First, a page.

After taking over the reins, Xi Jinping launched a nation wide anti-graft campaign, vowing to go after both "tigers" and "flies", meaning high- and low-ranking officials. Many Chinese have been surprised at the scope and intensity of this campaign, as well as by Xi's aggressive stance.

Analysts argue that with this campaign, Xi is killing two birds with one stone. The crackdown helps the president to consolidate his power while weakening his enemies. Furthermore, it has boosted Xi's image among the public.

The biggest 'tiger' yet

By announcing an investigation into ex-security czar Zhou Yongkang, who was one of the country's most influential politicians, Xi broke a longstanding unwritten rule against publicly investigating members and former members of the CPC's Politburo Standing Committee.

It demonstrates Xi's firm grip on power. "Xi Jinping successfully took down a big tiger, which is very positive for his personal prestige", said Willy Lam, a Hong Kong-based scholar on Chinese history and politics.

Xi is now undeniably a strongman, more powerful than the last two presidents Jiang Zemin and Hu Jintao, Lam said. "After Deng Xiaoping came to power, he established the collective leadership system, with a specific division of labor within the Politburo Standing Committee. The general secretary of the Standing Committee usually does not interfere with other members' work, but Xi essentially broke this mechanism," explained Lam.

"Some people around Xi are busy working on a Mao-style personality cult. That's why you will find that Xi appears in the People's Daily and on CCTV more often than any other committee members," said China expert Lam.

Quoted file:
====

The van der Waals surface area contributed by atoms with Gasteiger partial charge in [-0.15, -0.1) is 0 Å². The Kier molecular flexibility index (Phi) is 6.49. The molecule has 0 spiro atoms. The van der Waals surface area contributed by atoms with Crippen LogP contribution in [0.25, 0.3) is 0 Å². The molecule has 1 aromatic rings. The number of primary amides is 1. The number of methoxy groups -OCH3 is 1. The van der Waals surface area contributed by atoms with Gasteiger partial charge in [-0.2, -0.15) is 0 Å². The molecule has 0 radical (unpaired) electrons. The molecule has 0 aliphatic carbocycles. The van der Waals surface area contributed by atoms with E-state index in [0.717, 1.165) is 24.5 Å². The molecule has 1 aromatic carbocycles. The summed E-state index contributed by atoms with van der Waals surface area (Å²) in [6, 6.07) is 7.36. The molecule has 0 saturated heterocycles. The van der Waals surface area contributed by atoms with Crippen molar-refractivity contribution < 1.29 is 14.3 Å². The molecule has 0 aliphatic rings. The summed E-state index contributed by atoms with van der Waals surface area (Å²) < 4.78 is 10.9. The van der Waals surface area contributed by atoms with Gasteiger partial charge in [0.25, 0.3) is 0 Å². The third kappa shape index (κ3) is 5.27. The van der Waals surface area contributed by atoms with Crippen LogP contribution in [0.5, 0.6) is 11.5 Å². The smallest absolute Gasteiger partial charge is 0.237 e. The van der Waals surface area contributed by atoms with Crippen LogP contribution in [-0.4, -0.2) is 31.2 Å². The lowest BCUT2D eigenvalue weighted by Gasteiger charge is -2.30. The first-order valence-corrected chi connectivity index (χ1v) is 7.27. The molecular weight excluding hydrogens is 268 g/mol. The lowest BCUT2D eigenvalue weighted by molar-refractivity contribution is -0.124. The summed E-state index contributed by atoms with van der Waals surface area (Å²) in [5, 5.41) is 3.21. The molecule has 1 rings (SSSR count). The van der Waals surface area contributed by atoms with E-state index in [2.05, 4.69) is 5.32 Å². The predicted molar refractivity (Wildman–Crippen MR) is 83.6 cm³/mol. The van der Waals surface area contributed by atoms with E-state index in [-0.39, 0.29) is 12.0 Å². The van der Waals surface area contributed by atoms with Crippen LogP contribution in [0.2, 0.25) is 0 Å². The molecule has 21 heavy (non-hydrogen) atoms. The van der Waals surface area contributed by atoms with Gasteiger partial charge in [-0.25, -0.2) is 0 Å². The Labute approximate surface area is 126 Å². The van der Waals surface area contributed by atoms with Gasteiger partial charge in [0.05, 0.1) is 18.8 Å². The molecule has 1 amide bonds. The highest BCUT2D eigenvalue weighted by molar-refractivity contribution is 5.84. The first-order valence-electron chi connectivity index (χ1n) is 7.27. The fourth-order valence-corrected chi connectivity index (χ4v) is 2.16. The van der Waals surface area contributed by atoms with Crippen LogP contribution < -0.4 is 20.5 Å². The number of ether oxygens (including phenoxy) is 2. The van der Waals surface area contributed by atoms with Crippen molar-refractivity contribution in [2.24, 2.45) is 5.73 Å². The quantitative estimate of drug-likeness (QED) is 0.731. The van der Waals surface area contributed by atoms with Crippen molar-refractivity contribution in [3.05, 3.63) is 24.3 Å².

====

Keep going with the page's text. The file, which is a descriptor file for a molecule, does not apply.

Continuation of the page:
Mao Zedong Mao Tse-tung China 1960 - 1960: Mao Zedong known as Mao Tse-tung (1893 - 1976) the communist leader and first chairman of the People's Republic from 1949. (Photo by Hulton Archive/Getty Images)
The cult of personality reached fever pitch in the era of Mao ZedongImage: Getty Images

Embrace or despise the cult?

A repetition of Mao's era is impossible, says professor Hu, pointing out that the current generation now has a range of different interests. "People are no longer as ignorant as before. However, the nourishing soil of personality cult still exits, as the Chinese are expecting a new generation of charismatic authority."

"People confront problems in the real world and see all sorts of darkness and unfairness. They were expecting the emergence of a strongman who could change the situation at the grassroot level. This is perhaps the social basis of the new cult," Hu told DW.

Taiwan's former president Chiang Ching-kuo once said: "I will use authoritarian means to end the authoritarian system." These words were now borrowed by professor Hu to refer to his expectations for Xi Jinping.

But for China expert Lam the strongman-concept is outdated. "Strongman-politics won't work," as China has loads of problems, and solving them depends on democracy, political participation and public oversight, he said. "This is regression."